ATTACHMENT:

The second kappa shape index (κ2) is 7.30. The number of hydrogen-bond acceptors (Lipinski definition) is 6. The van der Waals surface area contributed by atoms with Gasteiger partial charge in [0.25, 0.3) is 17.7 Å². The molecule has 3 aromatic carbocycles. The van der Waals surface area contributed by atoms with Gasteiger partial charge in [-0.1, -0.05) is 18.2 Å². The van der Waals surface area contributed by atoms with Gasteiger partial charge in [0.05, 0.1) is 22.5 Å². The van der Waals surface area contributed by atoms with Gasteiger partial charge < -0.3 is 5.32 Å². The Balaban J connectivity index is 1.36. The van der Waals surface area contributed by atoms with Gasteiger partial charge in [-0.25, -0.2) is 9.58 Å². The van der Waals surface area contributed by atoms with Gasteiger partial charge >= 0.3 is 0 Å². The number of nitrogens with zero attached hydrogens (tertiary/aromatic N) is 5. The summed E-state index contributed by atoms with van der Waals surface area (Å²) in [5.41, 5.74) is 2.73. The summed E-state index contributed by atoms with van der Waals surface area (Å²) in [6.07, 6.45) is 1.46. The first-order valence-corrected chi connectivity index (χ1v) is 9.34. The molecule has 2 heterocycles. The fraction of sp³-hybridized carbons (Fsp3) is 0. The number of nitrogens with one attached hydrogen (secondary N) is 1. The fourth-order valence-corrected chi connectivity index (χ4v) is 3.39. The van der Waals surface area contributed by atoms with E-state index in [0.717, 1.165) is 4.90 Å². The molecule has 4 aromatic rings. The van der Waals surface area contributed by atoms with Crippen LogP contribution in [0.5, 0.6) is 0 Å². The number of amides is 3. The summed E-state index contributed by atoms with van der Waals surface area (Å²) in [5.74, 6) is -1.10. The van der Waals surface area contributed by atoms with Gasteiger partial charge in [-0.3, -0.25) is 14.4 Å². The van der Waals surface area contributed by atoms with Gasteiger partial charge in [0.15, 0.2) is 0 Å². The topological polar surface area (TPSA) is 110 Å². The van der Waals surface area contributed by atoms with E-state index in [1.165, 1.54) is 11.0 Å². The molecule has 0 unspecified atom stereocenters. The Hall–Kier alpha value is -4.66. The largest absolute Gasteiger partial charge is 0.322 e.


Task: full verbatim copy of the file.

The second kappa shape index (κ2) is 7.30. The number of hydrogen-bond acceptors (Lipinski definition) is 6. The van der Waals surface area contributed by atoms with Gasteiger partial charge in [0.25, 0.3) is 17.7 Å². The molecule has 3 aromatic carbocycles. The van der Waals surface area contributed by atoms with Gasteiger partial charge in [-0.1, -0.05) is 18.2 Å². The van der Waals surface area contributed by atoms with Gasteiger partial charge in [0.05, 0.1) is 22.5 Å². The van der Waals surface area contributed by atoms with Gasteiger partial charge < -0.3 is 5.32 Å². The Balaban J connectivity index is 1.36. The van der Waals surface area contributed by atoms with Gasteiger partial charge in [-0.25, -0.2) is 9.58 Å². The van der Waals surface area contributed by atoms with Gasteiger partial charge >= 0.3 is 0 Å². The number of nitrogens with zero attached hydrogens (tertiary/aromatic N) is 5. The summed E-state index contributed by atoms with van der Waals surface area (Å²) in [5.41, 5.74) is 2.73. The summed E-state index contributed by atoms with van der Waals surface area (Å²) in [6.07, 6.45) is 1.46. The first-order valence-corrected chi connectivity index (χ1v) is 9.34. The molecule has 2 heterocycles. The fraction of sp³-hybridized carbons (Fsp3) is 0. The number of nitrogens with one attached hydrogen (secondary N) is 1. The fourth-order valence-corrected chi connectivity index (χ4v) is 3.39. The van der Waals surface area contributed by atoms with E-state index in [0.717, 1.165) is 4.90 Å². The molecule has 4 aromatic rings. The van der Waals surface area contributed by atoms with Crippen LogP contribution in [0.5, 0.6) is 0 Å². The number of amides is 3. The summed E-state index contributed by atoms with van der Waals surface area (Å²) in [5.74, 6) is -1.10. The van der Waals surface area contributed by atoms with Gasteiger partial charge in [-0.3, -0.25) is 14.4 Å². The van der Waals surface area contributed by atoms with Gasteiger partial charge in [0.15, 0.2) is 0 Å². The topological polar surface area (TPSA) is 110 Å². The van der Waals surface area contributed by atoms with E-state index in [1.165, 1.54) is 11.0 Å². The molecule has 0 unspecified atom stereocenters. The Hall–Kier alpha value is -4.66. The largest absolute Gasteiger partial charge is 0.322 e.